In their comfortable uptown apartment, Darryl and Mitzi rush around preparing to receive Ron and Gail, old friends they’ve invited over for a quiet night of dinner and fornicating. No wild youths, these four: They have grown kids, fancy jobs, easy chairs. (Mom didn’t take their weed away; the maid did.) When the time for libidinous escapades arrives, Darryl has just the thing to get everybody hot: Dionne Warwick songs.
Elaine May treats this fumbling foursome, and her other characters in After the Night and the Music, with affectionate ridicule. In her trio of one-acts at the Biltmore, she encourages us to laugh at and with her insecure, melancholy, status-anxious New Yorkers. This is not exactly a novel approach to comedy: May’s scenarios carry the scent of Woody Allen, Neil Simon, and, well, Elaine May, whose ingenious improvisations with Mike Nichols helped define the genre 40 years ago.
But this strain of fraught uptown romance hasn’t felt fresh, in anybody’s hands, for years. On television, the comedy of Manhattan anxiety reached a state of purity with Seinfeld, and then a state of deep impurity in Sex and the City—each series presenting its own quartet of urban neurotics and narcissists, each using a vocabulary that felt sharply contemporary. Since the heyday of those shows, neither May nor her peers have written a script that felt lively or vital. The old comic tension between pseudo-intellectuals and their carnal urges hasn’t yielded the same laughs; even if the style hadn’t been refined by Carrie and Jerry and George, repeated jokes are bound to lose their punch. It’s telling that, if reports from Cannes prove accurate, Allen may have regained his stride by adopting a new style, fleeing the city entirely and filming his latest in London.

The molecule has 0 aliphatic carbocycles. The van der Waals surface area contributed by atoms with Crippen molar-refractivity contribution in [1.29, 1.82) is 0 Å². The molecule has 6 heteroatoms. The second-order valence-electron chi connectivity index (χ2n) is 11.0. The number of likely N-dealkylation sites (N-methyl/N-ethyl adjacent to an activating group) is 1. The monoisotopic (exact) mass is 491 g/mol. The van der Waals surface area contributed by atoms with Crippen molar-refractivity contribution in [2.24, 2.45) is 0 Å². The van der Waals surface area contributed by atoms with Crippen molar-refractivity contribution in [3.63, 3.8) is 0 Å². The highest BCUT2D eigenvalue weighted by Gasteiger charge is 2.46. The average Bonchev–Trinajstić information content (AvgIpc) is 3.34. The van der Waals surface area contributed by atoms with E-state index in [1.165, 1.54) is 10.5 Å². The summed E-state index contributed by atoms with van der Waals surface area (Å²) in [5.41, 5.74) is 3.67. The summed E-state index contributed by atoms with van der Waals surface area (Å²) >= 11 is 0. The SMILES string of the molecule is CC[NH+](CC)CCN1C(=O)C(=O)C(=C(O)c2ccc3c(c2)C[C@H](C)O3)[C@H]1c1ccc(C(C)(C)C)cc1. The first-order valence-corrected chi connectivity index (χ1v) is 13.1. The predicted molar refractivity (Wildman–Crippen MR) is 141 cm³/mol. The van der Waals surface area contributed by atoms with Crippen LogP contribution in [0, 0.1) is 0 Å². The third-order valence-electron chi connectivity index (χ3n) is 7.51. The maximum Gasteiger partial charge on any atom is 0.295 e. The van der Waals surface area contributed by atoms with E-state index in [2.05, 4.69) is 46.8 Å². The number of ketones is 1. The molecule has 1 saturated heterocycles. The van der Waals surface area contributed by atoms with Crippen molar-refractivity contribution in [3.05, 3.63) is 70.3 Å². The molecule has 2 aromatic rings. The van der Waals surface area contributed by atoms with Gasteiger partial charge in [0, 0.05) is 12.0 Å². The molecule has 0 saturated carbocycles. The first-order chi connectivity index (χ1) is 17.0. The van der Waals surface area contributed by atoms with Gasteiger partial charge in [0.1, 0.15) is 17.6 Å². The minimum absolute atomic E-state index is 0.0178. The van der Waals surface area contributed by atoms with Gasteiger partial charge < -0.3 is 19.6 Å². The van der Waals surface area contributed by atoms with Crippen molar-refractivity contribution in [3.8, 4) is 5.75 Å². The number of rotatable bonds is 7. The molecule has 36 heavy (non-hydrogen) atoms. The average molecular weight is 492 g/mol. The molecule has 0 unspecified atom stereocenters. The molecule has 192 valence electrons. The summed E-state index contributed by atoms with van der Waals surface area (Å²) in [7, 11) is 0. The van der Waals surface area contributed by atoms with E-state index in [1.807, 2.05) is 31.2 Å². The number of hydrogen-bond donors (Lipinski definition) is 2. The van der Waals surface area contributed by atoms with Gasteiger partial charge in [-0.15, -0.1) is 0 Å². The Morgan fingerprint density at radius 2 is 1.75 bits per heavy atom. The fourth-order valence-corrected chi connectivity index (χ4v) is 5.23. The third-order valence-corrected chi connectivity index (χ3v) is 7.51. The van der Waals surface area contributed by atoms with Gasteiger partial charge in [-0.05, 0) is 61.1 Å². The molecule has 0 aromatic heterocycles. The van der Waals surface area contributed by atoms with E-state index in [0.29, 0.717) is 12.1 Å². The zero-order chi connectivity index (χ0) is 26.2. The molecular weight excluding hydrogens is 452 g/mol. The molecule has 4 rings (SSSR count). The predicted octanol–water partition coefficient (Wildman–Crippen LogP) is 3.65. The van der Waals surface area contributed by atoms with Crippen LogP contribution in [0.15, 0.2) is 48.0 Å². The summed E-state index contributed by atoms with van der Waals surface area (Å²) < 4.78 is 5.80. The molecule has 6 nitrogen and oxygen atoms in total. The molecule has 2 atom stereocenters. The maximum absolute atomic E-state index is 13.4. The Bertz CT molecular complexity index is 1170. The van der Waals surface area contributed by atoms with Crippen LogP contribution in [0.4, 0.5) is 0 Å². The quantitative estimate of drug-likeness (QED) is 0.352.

Elaine May still knows her way around a punch line, God knows, and in Daniel Sullivan’s production for Manhattan Theatre Club, many of them land. “Vodka—less fattening than wine, because you need less. So don’t think I’m not watching my diet,” explains Jeannie Berlin, May’s daughter, as she takes a pull. J. Smith-Cameron shines in a series of roles, particularly as the funny, pushy Mitzi—all blonde curls and steel. But there’s rarely a feeling of inspiration or momentum. The laughs keep dribbling away.
Instead, May extracts something different from this overworked vein: pathos. “Here is why I am not depressed,” say four monologuists in Giving Up Smoking, ticking off a list of reasons. They’re waiting by the phone, intending to receive a call or to make one; they are sick or sad and lonely and likely to stay that way. “Sometimes I want to kiss my husband’s lips so much I can feel them against my mouth,” says Joanne (Berlin) at one point. That is lovely writing and should be another of the play’s moving moments. Alas, Berlin’s dramatic chops don’t begin to match her comic delivery, a cockeyed, behind-the-beat drawl.
Only once does May achieve the kind of comic sympathy she seems to desire. In the brief Curtain Raiser, a zhlubby guy at a club asks a woman to dance. They are an unlikely pair, what with him being short, stout, and sporting an optimistic comb-over and her being a lesbian. Even at its minimal length, the script needs four more jokes and four fewer loose ends. Still, Eddie Korbich glows as the ugly duckling transformed into a slightly less ugly dancing machine. As he makes his ungainly, elated leaps around the stage, choreographer Randy Skinner achieves something rare. A few weeks back, an article in the New York Times complained of the lack of good dancing on Broadway. Here, in the last place you’d expect to find it, are dances that are memorable, rich in character, and charmingly original—just what you wish the whole show would be.